One Room Schoolhouse Park

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One Room Schoolhouse Park is a small park located on the southeast corner of Astoria Boulevard and 90th Street. Its name recalls the site of Queens’ last one-room schoolhouse, demolished in 1934. The schoolhouse was built only five years after New York State required compulsory education for children in 1874. The school's last official name was P.S. 10. Emma Fagan headed the school from 1879 to 1910.[1] The school was also known as the Bowery Bay School, after an earlier school established in Steinway in 1734, and as the Frogtown School, Frogtown being a poor community located in a swampy area north of Astoria Boulevard, near the present-day LaGuardia Airport.

The 15 by 28 foot classroom had capacity for fifty-two students divided into six classes. The six rows of desks were arranged according to the age and ability of the students.[2] Beginners were seated at the smaller desks in the front, while the more advanced students occupied the back rows. In the center of the classroom, a stove with a pipe extending to the roof kept the space warm during winter.

By 1910, the expanding needs of immigrant populations and the reform movement that created the public education system had rendered one-room schoolhouses obsolete. The schoolhouse closed in 1925, but a temporary school building was still in use at the site when Parks acquired the .14-acre property from the Board of Education in 1934. Increased population in the neighborhood necessitated the construction of a new playground that opened to the public in December 1935. Subsequent decades saw the playground transformed into a sitting area.[3]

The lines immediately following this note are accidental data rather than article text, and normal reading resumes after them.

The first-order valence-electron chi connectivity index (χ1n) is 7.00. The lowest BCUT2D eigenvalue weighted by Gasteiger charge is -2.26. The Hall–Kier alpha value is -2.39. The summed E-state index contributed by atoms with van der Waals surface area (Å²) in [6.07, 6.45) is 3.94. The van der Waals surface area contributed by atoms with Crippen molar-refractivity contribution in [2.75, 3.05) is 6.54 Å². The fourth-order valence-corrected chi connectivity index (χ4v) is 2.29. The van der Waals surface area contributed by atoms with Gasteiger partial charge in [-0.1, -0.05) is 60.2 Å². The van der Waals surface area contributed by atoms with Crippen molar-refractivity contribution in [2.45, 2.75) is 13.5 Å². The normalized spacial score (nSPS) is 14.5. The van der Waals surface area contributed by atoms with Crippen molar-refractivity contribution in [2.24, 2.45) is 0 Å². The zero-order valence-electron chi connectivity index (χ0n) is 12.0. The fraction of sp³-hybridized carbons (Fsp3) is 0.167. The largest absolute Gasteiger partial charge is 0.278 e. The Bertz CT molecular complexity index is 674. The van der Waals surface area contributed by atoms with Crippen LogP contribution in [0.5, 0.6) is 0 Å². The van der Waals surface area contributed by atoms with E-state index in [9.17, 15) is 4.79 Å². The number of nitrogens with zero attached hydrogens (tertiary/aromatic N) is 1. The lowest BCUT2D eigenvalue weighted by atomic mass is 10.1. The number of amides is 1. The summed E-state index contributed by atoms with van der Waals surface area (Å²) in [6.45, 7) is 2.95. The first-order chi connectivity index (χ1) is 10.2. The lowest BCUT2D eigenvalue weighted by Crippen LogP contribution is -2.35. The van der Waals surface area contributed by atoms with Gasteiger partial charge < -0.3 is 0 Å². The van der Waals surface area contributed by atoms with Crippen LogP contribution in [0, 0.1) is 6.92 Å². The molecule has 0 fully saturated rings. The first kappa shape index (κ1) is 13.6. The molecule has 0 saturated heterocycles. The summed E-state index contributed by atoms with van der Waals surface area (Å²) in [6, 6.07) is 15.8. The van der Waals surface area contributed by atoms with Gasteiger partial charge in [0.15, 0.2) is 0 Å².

Queens’ last one-room schoolhouse occupied this site from the time of its construction in 1879 until its demolition to make room for a public park in 1934. The park was named under a local law introduced by Council Members John D. Sabini and Helen M. Marshall, approved by the City Council, and signed into law by Mayor Rudolph W. Giuliani in 1996.

For many years the Jackson Heights Neighborhood Association oversaw the care of the park.

In 2015, the City Council allocated funding for the park's restoration. The redesign will commence following informational sessions to incorporate public input on the park’s features.[4]

External linksEdit


  1. Queens Historical Society Newsletter, Fall 1996
  2. “City’s Smallest Schoolhouse Doomed” Brooklyn Daily Eagle June 28, 1910
  3. Erickson, Charles “Rekindling Memories” Newsday November 30, 2004
  4. Honan, Katie “Park at Site of Last 1-Room Schoolhouse in Queens Gets $400K BoostDNAinfo July 17, 2015